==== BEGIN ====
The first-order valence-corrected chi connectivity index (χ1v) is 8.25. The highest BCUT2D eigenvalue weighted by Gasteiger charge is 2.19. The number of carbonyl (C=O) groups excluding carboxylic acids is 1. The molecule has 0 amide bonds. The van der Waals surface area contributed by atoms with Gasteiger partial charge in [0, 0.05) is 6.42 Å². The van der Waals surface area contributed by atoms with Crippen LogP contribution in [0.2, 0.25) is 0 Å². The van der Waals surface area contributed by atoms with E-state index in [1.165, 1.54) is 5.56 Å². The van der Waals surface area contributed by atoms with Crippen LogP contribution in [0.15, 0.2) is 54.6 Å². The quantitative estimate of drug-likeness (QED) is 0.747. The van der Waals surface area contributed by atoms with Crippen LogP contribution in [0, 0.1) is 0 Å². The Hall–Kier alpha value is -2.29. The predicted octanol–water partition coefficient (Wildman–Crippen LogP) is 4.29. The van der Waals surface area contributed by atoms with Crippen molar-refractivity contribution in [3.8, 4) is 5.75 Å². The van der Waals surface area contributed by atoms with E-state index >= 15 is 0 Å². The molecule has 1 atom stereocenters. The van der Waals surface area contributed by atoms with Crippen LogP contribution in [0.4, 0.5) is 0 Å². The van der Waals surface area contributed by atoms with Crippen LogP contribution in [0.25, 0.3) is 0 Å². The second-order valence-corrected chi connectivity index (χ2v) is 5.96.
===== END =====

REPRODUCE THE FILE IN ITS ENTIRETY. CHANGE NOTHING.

The first-order valence-corrected chi connectivity index (χ1v) is 8.25. The highest BCUT2D eigenvalue weighted by Gasteiger charge is 2.19. The number of carbonyl (C=O) groups excluding carboxylic acids is 1. The molecule has 0 amide bonds. The van der Waals surface area contributed by atoms with Gasteiger partial charge in [0, 0.05) is 6.42 Å². The van der Waals surface area contributed by atoms with Crippen LogP contribution in [0.2, 0.25) is 0 Å². The van der Waals surface area contributed by atoms with E-state index in [1.165, 1.54) is 5.56 Å². The van der Waals surface area contributed by atoms with Crippen LogP contribution in [0.15, 0.2) is 54.6 Å². The quantitative estimate of drug-likeness (QED) is 0.747. The van der Waals surface area contributed by atoms with Crippen LogP contribution in [0, 0.1) is 0 Å². The Hall–Kier alpha value is -2.29. The predicted octanol–water partition coefficient (Wildman–Crippen LogP) is 4.29. The van der Waals surface area contributed by atoms with Crippen molar-refractivity contribution in [3.8, 4) is 5.75 Å². The van der Waals surface area contributed by atoms with E-state index >= 15 is 0 Å². The molecule has 1 atom stereocenters. The van der Waals surface area contributed by atoms with Crippen LogP contribution in [0.4, 0.5) is 0 Å². The van der Waals surface area contributed by atoms with Crippen LogP contribution in [0.25, 0.3) is 0 Å². The second-order valence-corrected chi connectivity index (χ2v) is 5.96.